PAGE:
Thou, then, take up the mighty epic strain,
Cowper, of EnglamVs Bards, the wisest and the best.



BLANK VERSE. 3I3



LIVING WITHOUT GOD IN THE WORLD.



Mystery of God ! thou brave and beauteous world,

Made fair with light and shade and stars, and flowers,

Made fearful and august with woods and rocks ;

Jagg'd precipice, black mountain, sea in storms,

Sun, over all, that no co-rival owns,

But thro' Heaven's pavement rides as in despite

Or mockery of the littleness of man !

I see a mighty arm, by man unseen,

Resistless, not to be controU'd, that guides,

In solitude of unshared energies.

All these thy ceaseless miracles, O world !

Arm of the world, I view thee, and I muse

On man, who, trusting in his mortal strength,

Leans on a shadowy staff, a staff of dreams.

We consecrate our total hopes and fears

To idols, flesh and blood, our love (heaven's due),

Our praise and admiration ; praise bestow'd

By man on man, and acts of worship done

To a kindred nature, certes do reflect

Some portion of the glory and rays oblique

Upon the politic worshipper, — so man

Extracts a pride from his humility.

Some braver spirits of the modern stamp

Affect a God-head nearer : these talk loud

Of mind, and independent intellect.

Of energies omnipotent in man ;

And man of his own fate artificer ;

Yea of his own life lord, and of the di ys

Of his abode on earth, when time shall be.

That life immortal shall become an art.



3H



BLANK VERSE.



Or Death, by chymic practices deceived,

Forego the scent, which for six thousand years

Like a good hound he has followed, or at length

More manners learning, and a decent sense

And reverence of a philosophic world,

Relent, and leave to prey on carcasses.

But these are fancies of a few : the rest,

Atheists, or Deists only in the name.

By word or deed deny a God. They eat

Their daily bread, and draw the breath of heaven

Without or thought or thanks : heaven's roof to them

Is but a painted ceiling hung with lamps,

No more, that lights them to their purposes.

They wander " loose about," they nothing see,

Themselves except, and creatures like themselves,

Short-lived, short-sighted, impotent to save.

So on their dissolute spirits, soon or late,

Destruction cometh, " like an armed man,"

Or like a dream of murder in the night,

Withering their mortal faculties, and breaking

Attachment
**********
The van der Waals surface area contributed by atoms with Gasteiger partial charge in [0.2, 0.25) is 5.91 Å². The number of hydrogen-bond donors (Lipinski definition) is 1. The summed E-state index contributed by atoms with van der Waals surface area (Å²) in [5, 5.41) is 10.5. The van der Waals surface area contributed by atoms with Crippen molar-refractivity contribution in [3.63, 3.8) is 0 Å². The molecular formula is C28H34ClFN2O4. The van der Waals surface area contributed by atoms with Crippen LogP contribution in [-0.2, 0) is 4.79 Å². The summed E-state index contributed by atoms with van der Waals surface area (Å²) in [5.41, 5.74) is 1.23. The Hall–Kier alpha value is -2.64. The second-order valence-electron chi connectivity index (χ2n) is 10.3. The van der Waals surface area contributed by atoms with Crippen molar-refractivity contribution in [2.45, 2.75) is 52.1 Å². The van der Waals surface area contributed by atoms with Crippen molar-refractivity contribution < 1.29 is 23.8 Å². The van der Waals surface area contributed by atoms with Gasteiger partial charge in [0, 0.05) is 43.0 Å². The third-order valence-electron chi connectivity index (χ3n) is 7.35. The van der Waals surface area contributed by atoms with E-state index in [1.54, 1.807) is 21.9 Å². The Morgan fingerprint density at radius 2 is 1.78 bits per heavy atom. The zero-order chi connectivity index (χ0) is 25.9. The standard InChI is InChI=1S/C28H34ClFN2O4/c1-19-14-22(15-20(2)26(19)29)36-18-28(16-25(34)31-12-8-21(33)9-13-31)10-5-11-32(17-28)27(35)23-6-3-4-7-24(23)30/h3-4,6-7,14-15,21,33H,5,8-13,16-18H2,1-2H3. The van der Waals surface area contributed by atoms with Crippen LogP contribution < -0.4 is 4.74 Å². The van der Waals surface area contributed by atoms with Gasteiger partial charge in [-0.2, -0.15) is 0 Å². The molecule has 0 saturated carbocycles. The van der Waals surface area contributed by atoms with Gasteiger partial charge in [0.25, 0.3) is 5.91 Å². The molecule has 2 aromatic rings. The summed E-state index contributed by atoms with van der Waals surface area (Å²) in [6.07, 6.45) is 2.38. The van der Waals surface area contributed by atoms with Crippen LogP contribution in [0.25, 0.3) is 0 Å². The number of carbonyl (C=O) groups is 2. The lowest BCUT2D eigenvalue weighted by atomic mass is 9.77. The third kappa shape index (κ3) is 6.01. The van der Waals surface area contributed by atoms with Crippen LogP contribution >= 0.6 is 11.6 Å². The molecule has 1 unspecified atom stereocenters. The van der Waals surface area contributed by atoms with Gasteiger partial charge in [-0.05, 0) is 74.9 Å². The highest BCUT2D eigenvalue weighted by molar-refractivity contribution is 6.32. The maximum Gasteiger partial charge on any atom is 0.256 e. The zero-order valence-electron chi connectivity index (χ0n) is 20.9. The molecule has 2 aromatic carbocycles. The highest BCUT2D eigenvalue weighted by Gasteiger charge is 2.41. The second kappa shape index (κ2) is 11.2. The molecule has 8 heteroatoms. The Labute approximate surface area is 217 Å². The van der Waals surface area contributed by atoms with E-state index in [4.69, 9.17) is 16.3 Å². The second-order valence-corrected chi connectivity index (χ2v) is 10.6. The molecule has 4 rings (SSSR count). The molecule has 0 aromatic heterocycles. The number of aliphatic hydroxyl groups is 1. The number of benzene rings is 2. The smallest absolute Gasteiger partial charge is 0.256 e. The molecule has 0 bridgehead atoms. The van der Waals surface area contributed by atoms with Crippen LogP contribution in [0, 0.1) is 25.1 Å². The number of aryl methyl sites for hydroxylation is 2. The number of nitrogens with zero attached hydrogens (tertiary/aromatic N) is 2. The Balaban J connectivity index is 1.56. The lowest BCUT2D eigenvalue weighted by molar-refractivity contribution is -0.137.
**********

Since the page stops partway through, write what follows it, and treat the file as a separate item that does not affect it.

The bones of all their pride.



ALBUM VERSES.



DEDICATION.



TO THE PUBLISHER.

Dear Moxon, — I do not know to whom a Dedication of these
Trifles is more properly due than to yourself. You suggested the
printing of them. You were desirous of exhibiting a specimen of the
manner in which Publications, intrusted to your future care, would
appear. With more propriety, perhaps, the " Christmas,- ' or some
other of your own simple, unpretending Compositions, might have
served this purpose. But I forget — you have bid a long adieu to the
Muses. I had on my hands sundry Copies of Verses written for
Albums —

Those books kept by modern young Ladies for show,
Of which their plain Grandmothers nothing did know —

or otherwise floating about in Periodicals ; which you have chosen in
this manner to embody, I feel little interest in their publication.
They are simply — Advertisement Verses.



3l6 ALBUM VKRSES.

It is not for me, nor you, to allude in public to the kindness ot our
honoured Friend, under whose auspices you are become a Publisher.
May that fine-minded Veteran in Verse enjoy life long enough to see
his patronage justified ! I venture to predict that your lidbits of
industry, and your cheerful spirit, will carry you through the world.

I am. Dear Moxon, your Fif<;nd and sincere Well-Wisher,

Charles Lamb.

Enfield, \st June, 1839.



ALBUM VERSES.



IN THE AUTOGRAPH OF MRS.
SERGEANT W .



Had I a power, Lady, to my will,
You should not want Hand Writings. I would fill
Your leaves with Autographs — resplendent names
Of Knights and Squires of old, and courtly Dames,
Kings, Emperors, Popes. Next under these should

stand
The hands of famous Lawyers — a grave band —
Who in their Courts of Law or Equity
Have best upheld Freedom and Property.
These should, moot cases in your book, and vie
To show their reading and their Sergeantry.
But I have none of these ; nor can I send
The notes by Bullen to her Tyrant penn'd
In her authentic hand ; nor in soft hours
Lines writ by Rosamund in Clifford's bowers.
The lack of curious Signature I moan.
And want the courage to subscribe my own.



ALBUM VERSES. 317



TO DORA W



ON BEING ASKED BY HER FATHER TO WRITE IN HER

ALBUM.



An Album is a Banquet : from the store,
In his intelligential Orchard growing,
Your Sire might heap your board to overflowing :
One shaking of the Tree — 'twould ask no more
To set a salad forth, more rich than that
Which Evelyn in his princely cookery fancied :
Or that more rare, by Eve's neat hands enhanced,
Where, a pleased guest, the Angelic Virtue sat.
But like the all-grasping Founder of the Feast,
Whom Nathan to the sinning king did tax.
From his less wealthy neighbours he exacts ;
Spares his own flocks, and takes the poor man's

beast.
Obedient to his bidding, lo, I am,
A zealous, meek, contributory Lamb.



IN THE ALBUM OF A CLERGYMAN'S LADY.



An Album is a Garden, not for show

Planted, but use ; where wholesome herbs should

grow;
A Cabinet of curious porcelain, where



2l8 ALBUM VERSES.

No fancy enters, but what's rich or rare ;

A Chapel, where mere ornamental things

Are pure as crowns of saints, or angels' wings ;

A List of living friends ; a holier Room

For names of some since mouldering in the tomb,

Whose blooming memories life's cold laws survive

And, dead elsewhere, they here yet speak and live.

Such, and so tender, should an Album be ;

And, Lady, such I wish this book to thee.



IN THE ALBUM OF EDITH S-



In Christian world Mary the garland wears.

Rebecca sweetens on a Hebrew's ear ;

Quakers for pure Priscilla are more clear ;

And the light Gaul by amorous Ninon swears.

Among the lesser lights how Lucy shines 1

What air of fragrance Rosamond throws round 1